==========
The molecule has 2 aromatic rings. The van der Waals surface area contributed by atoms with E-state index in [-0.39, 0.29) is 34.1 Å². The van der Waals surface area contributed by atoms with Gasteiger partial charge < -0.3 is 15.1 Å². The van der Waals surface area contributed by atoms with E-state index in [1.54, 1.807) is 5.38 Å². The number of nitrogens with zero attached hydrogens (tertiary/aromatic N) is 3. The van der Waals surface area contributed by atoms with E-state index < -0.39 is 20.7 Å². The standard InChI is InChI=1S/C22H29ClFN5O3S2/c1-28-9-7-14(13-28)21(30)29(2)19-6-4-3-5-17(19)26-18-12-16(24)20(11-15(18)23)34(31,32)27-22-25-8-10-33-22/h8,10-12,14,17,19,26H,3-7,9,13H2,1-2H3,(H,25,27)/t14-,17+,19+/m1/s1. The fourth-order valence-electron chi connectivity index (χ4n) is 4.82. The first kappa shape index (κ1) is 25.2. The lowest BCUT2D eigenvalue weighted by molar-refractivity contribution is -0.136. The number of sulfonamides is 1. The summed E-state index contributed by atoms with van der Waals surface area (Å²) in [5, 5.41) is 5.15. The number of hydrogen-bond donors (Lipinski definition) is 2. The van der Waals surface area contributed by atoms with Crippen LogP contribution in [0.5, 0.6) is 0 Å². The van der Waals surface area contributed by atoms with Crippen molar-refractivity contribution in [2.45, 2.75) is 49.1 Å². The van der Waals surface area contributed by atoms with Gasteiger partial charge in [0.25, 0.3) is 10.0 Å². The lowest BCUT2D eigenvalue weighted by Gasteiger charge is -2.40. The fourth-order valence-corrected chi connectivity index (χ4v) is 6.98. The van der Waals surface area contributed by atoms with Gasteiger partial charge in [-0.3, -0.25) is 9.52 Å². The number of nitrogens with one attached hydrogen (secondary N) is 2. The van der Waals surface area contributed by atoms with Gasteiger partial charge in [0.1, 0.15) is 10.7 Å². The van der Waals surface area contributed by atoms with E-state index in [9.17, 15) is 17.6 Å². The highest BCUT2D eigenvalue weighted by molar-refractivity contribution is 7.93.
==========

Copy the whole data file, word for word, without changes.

The molecule has 2 aromatic rings. The van der Waals surface area contributed by atoms with E-state index in [-0.39, 0.29) is 34.1 Å². The van der Waals surface area contributed by atoms with Gasteiger partial charge < -0.3 is 15.1 Å². The van der Waals surface area contributed by atoms with E-state index in [1.54, 1.807) is 5.38 Å². The number of nitrogens with zero attached hydrogens (tertiary/aromatic N) is 3. The van der Waals surface area contributed by atoms with E-state index < -0.39 is 20.7 Å². The standard InChI is InChI=1S/C22H29ClFN5O3S2/c1-28-9-7-14(13-28)21(30)29(2)19-6-4-3-5-17(19)26-18-12-16(24)20(11-15(18)23)34(31,32)27-22-25-8-10-33-22/h8,10-12,14,17,19,26H,3-7,9,13H2,1-2H3,(H,25,27)/t14-,17+,19+/m1/s1. The fourth-order valence-electron chi connectivity index (χ4n) is 4.82. The first kappa shape index (κ1) is 25.2. The lowest BCUT2D eigenvalue weighted by molar-refractivity contribution is -0.136. The number of sulfonamides is 1. The summed E-state index contributed by atoms with van der Waals surface area (Å²) in [5, 5.41) is 5.15. The number of hydrogen-bond donors (Lipinski definition) is 2. The van der Waals surface area contributed by atoms with Crippen LogP contribution in [0.5, 0.6) is 0 Å². The van der Waals surface area contributed by atoms with Crippen molar-refractivity contribution in [2.45, 2.75) is 49.1 Å². The van der Waals surface area contributed by atoms with Gasteiger partial charge in [0.25, 0.3) is 10.0 Å². The lowest BCUT2D eigenvalue weighted by Gasteiger charge is -2.40. The fourth-order valence-corrected chi connectivity index (χ4v) is 6.98. The van der Waals surface area contributed by atoms with Gasteiger partial charge in [-0.3, -0.25) is 9.52 Å². The number of nitrogens with one attached hydrogen (secondary N) is 2. The van der Waals surface area contributed by atoms with Gasteiger partial charge in [0.1, 0.15) is 10.7 Å². The van der Waals surface area contributed by atoms with E-state index in [9.17, 15) is 17.6 Å². The highest BCUT2D eigenvalue weighted by molar-refractivity contribution is 7.93.